541 F.2d 331 (2nd Cir. 1976), 1052, United States v. Ong

Docket Nº:1052 1055, Dockets 76-1087, 76-1088, 76-1093 and 76-1094.
Citation:541 F.2d 331
Party Name:UNITED STATES of America, Appellee, v. Benny ONG et al., Defendants-Appellants.
Case Date:September 14, 1976
Court:United States Courts of Appeals, Court of Appeals for the Second Circuit
 
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Page 331

541 F.2d 331 (2nd Cir. 1976)

UNITED STATES of America, Appellee,

v.

Benny ONG et al., Defendants-Appellants.

Nos. 1052 1055, Dockets 76-1087, 76-1088, 76-1093 and 76-1094.

United States Court of Appeals, Second Circuit

September 14, 1976

Argued May 20, 1976.

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[Copyrighted Material Omitted]

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Gregory J. Potter, Asst. U. S. Atty., New York City (Robert B. Fiske, Jr., U. S. Atty., S.D. N. Y., Lawrence B. Pedowitz and John C. Sabetta, Asst. U. S. Attys., New York City, on the brief), for appellee.

Daniel Markewich, New York City (Markewich, Rosenhaus, Markewich & Friedman, P. C., New York City, Goldman & Hafetz, New York City, Lawrence S. Goldman and Frederick P. Hafetz, New York City, on the brief), for defendant-appellant Benny Ong.

William C. Herman, New York City (Julia P. Heit, New York City, on the brief), for defendant-appellant Wong Wah.

James A. Cuddihy, New York City, for defendant-appellant Tom Hom.

Gilbert S. Rosenthal, New York City (Julia P. Heit, New York City, on the brief), for defendant-appellant Albert Young.

Before LUMBARD, FRIENDLY and OAKES, Circuit Judges.

LUMBARD, Circuit Judge:

Benny Ong, Wong Wah, Tom Hom and Albert Young appeal from their convictions after a nine-day trial before Judge Brieant in the Southern District and jail sentences imposed on them on February 11, 1976. 1 Ong, Wah and Hom were convicted of participating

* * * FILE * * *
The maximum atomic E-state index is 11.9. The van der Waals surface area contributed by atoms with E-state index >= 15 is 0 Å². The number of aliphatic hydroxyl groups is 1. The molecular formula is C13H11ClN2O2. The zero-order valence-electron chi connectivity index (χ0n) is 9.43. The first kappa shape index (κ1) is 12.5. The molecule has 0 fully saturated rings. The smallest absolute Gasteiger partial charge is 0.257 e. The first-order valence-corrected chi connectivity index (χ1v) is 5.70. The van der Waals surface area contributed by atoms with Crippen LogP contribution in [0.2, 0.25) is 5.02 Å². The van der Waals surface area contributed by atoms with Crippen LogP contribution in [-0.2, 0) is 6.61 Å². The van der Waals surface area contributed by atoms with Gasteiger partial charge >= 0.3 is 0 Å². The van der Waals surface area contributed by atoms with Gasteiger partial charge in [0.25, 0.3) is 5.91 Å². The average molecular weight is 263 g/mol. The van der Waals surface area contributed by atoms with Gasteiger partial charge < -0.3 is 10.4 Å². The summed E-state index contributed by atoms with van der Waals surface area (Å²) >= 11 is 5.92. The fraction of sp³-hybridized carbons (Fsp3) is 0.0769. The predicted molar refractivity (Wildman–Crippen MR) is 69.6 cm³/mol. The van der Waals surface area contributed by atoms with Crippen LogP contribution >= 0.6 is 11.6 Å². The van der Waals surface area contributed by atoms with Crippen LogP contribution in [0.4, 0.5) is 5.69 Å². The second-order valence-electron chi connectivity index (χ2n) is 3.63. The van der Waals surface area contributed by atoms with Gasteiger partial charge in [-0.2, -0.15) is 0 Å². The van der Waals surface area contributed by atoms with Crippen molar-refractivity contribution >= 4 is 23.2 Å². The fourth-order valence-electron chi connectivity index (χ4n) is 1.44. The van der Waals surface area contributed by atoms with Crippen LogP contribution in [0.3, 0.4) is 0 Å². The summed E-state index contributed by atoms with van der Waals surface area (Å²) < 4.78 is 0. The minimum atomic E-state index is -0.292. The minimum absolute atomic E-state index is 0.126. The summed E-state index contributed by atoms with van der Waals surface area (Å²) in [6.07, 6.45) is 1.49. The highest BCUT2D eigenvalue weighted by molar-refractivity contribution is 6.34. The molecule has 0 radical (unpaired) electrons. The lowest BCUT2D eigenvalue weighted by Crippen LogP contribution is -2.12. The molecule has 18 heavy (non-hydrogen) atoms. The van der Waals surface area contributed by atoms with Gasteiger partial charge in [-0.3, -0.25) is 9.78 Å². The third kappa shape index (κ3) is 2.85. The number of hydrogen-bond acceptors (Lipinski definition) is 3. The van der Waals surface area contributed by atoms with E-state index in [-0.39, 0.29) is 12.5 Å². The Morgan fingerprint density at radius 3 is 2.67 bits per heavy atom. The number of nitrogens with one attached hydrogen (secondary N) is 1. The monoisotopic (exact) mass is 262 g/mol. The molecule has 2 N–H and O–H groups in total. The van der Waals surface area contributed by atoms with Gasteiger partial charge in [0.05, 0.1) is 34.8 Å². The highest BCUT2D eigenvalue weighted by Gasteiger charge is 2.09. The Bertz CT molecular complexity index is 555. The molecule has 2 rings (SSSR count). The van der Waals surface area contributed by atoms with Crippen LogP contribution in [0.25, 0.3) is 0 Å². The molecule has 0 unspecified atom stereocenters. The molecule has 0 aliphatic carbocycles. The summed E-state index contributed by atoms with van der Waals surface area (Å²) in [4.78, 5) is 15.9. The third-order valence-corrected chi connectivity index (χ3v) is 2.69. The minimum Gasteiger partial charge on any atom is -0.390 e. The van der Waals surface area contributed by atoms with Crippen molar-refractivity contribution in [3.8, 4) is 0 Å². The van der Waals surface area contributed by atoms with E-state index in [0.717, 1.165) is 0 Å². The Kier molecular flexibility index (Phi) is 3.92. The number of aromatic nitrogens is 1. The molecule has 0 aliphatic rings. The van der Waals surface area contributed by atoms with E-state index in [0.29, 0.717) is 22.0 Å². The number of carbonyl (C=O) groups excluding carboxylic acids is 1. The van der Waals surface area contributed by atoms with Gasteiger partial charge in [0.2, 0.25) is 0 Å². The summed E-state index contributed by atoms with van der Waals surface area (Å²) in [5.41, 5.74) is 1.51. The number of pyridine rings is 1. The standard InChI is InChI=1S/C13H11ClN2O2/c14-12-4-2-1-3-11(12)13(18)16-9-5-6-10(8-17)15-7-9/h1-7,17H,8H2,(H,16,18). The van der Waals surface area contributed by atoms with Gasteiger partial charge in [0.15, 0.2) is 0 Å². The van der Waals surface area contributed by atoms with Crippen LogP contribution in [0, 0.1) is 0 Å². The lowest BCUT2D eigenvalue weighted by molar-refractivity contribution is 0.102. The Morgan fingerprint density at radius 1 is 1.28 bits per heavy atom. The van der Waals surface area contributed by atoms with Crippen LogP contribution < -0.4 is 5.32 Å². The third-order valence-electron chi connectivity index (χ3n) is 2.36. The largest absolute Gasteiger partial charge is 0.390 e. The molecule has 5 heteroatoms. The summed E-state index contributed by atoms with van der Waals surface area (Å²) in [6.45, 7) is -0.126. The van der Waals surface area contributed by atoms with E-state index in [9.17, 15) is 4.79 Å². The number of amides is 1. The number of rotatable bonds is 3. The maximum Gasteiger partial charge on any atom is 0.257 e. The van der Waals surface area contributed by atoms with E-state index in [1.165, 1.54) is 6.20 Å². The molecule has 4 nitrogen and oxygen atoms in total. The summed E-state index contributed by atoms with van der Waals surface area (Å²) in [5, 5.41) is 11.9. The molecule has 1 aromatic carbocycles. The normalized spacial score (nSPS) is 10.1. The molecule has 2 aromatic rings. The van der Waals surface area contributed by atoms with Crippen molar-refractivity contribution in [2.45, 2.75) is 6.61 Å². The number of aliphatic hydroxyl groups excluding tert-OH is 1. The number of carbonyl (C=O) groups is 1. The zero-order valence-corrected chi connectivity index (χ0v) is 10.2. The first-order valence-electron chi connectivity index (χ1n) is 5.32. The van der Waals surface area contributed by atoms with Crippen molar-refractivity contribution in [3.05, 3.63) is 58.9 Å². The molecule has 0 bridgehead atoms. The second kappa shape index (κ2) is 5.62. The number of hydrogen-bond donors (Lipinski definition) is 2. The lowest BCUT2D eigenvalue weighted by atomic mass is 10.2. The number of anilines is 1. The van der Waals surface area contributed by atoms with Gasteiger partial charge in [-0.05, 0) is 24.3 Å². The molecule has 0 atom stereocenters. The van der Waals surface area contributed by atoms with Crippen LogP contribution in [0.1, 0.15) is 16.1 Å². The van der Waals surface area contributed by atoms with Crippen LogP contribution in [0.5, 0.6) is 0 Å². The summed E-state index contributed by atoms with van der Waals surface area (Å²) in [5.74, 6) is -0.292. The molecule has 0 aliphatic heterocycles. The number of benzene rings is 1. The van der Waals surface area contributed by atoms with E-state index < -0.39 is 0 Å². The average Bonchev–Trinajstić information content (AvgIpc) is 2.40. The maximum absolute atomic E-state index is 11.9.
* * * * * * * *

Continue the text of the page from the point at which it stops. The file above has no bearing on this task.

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in a conspiracy from October 1973 to July 1974 to bribe criminal investigators of the Immigration and Naturalization Service and numerous counts of bribery on specified dates. Young was convicted on 20 counts of bribery, the court having dismissed the conspiracy count against him at the end of the government's case.

Young complains that as the government did not act in good faith in charging him with membership in the conspiracy which it knew it could not prove, the court should have granted his motions for a severance and later for a mistrial. All the appellants allege that the admission of irrelevant, unduly prejudicial and inflammatory evidence regarding other crimes deprived them of a fair trial. They also assert that improper remarks in the prosecutor's summation deprived them of a fair trial. In addition, appellant Wah complains that the trial judge erroneously curtailed his counsel's cross-examination of INS investigator Lawrence Granelli.

As with almost every criminal jury trial which extends over several days and involves multiple defendants, it cannot be said that the record is free from doubt regarding all the rulings on the admission of evidence. But a study of the record in this case, including the transcripts of tape recorded talks with all the defendants relating to bribes and on the occasion of their payment of bribes, leaves us with the strong conviction that the government produced overwhelming proof of the guilt of all the defendants. We view the claims of error accordingly and consider the possible effects of any errors to be less serious than we would if the case against all or any one of the defendants could be considered to be a close question. As we conclude beyond a reasonable doubt that contrary rulings on all the matters of which the appellants complain would still have resulted in the verdicts returned by the jury, we affirm all the convictions. Cf. Brown v. United States, 411 U.S. 223, 231-32, 93 S.Ct. 1565, 36 L.Ed.2d 208 (1973).

In October 1973, all four appellants were in the business of running separate gambling houses in Chinatown in Manhattan's lower East Side. Ong was the secretary of the Hop Sing Association, with a branch at 16 Pell Street. Wah was the secretary of the Tai Look Association at 58 East Broadway. Hom managed a place at 22 Pell Street. Young ran the Tsung Tsin Association at 1 Catherine Street. The record discloses that these gambling houses relied heavily on the patronage of illegal aliens.

On October 14, 1973, Ong saw INS investigators Granelli and Brattlie in Pell Street and beckoned them to join him. Ong told the agents he wanted gambling house people to meet with INS officials to make arrangements for checking illegal aliens in the gambling houses. The agents said they would have to speak to their supervisor.

Granelli thereafter spoke to his supervisor, who suggested the negotiations continue. That evening, Granelli and a new partner, Investigator James Kibble, met with Ong who told them that he knew of at least eight gambling houses that would each pay $200 per week in exchange for advance notice of INS visits. After this conversation was reported to the INS supervisor the matter was referred to the FBI where Special Agent Henry was charged with the investigation.